A Guide to the National Parks of the Rocky Mountains
By Hideaway Report Staff
November 9, 2016
Andrew Harper travel partner National Parks Revealed specializes in customized private journeys for those in search of authenticity and adventure within the national parks of the western U.S., Alaska and Florida. Here are four National Parks in the Rocky Mountains every traveler should add to their bucket list.
Yellowstone National Park
Yellowstone is our nation’s first national park, so designated in 1872. Some 640,000 years ago, an area around what is now the center of the park exploded in one of the greatest eruptions in history. Today, Yellowstone National Park is a smoldering caldera, and the park is aptly famous for its geysers, mud pots and thermal pools. And with bison, elk, bears, moose, wolves, deer, eagles and much more, it’s no wonder that Yellowstone is often referred to as America’s Serengeti. Inside the massive 3,468-square-mile park, you’ll find towering waterfalls, alpine rivers and a canyon so big it’s named the Grand Canyon of Yellowstone.
Glacier National Park
Glacier National Park in Montana and its “cousin,” Waterton National Park in Alberta, Canada, form the Waterton-Glacier International Peace Park, a World Heritage site containing dozens of glaciers (many of which are sadly retreating and disappearing), plus more than 750 lakes, countless waterfalls and beautiful forested valleys. The incredibly scenic Going-to-the-Sun Road bisects Glacier from west to east. The park is home to nearly 2,000 species of plants and 60 native species of animals, including the mountain goat, grizzly bear and gray wolf.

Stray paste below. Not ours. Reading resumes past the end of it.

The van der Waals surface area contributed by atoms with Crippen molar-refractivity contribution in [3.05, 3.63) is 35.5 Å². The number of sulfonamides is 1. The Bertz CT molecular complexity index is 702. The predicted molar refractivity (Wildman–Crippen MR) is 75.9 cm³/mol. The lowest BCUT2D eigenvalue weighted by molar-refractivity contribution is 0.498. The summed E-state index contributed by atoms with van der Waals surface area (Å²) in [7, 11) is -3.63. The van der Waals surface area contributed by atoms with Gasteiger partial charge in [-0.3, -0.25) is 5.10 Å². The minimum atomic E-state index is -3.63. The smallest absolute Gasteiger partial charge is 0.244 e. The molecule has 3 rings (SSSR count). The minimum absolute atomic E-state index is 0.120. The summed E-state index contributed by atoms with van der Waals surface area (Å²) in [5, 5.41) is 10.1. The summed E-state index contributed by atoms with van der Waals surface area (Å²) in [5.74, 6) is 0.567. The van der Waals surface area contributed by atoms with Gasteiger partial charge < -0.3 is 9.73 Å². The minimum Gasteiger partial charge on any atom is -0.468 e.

Rocky Mountain National Park
Just a mere two-hour drive from Denver in the Front Range of the Rocky Mountains, it’s not hard to feel as if you’re on top of the world. Inside the park’s 415 square miles are dozens of towering summits, and more than 75 of them rise 12,000 feet or higher. Rocks that are as old as those found at the bottom of the Grand Canyon — nearly 2 billion years in age — cap the mountain summits. Besides the majestic mountain views, Rocky Mountain National Park has a variety of wildlife and is bisected by the Continental Divide.
Grand Teton National Park
Named for its stunningly vertical mountain range that rises nearly 7,000 feet from the valley floor (which itself is already more than a mile high), Wyoming’s Grand Teton National Park also encompasses the valley floor known as Jackson Hole. The 485-square-mile park is home to many of the same species of wildlife found in Yellowstone. Besides the peaks, other highlights include jewel-like lakes (Jenny Lake being the most famous) and the Snake River that flows through the park, which is ideal for a scenic float trip.
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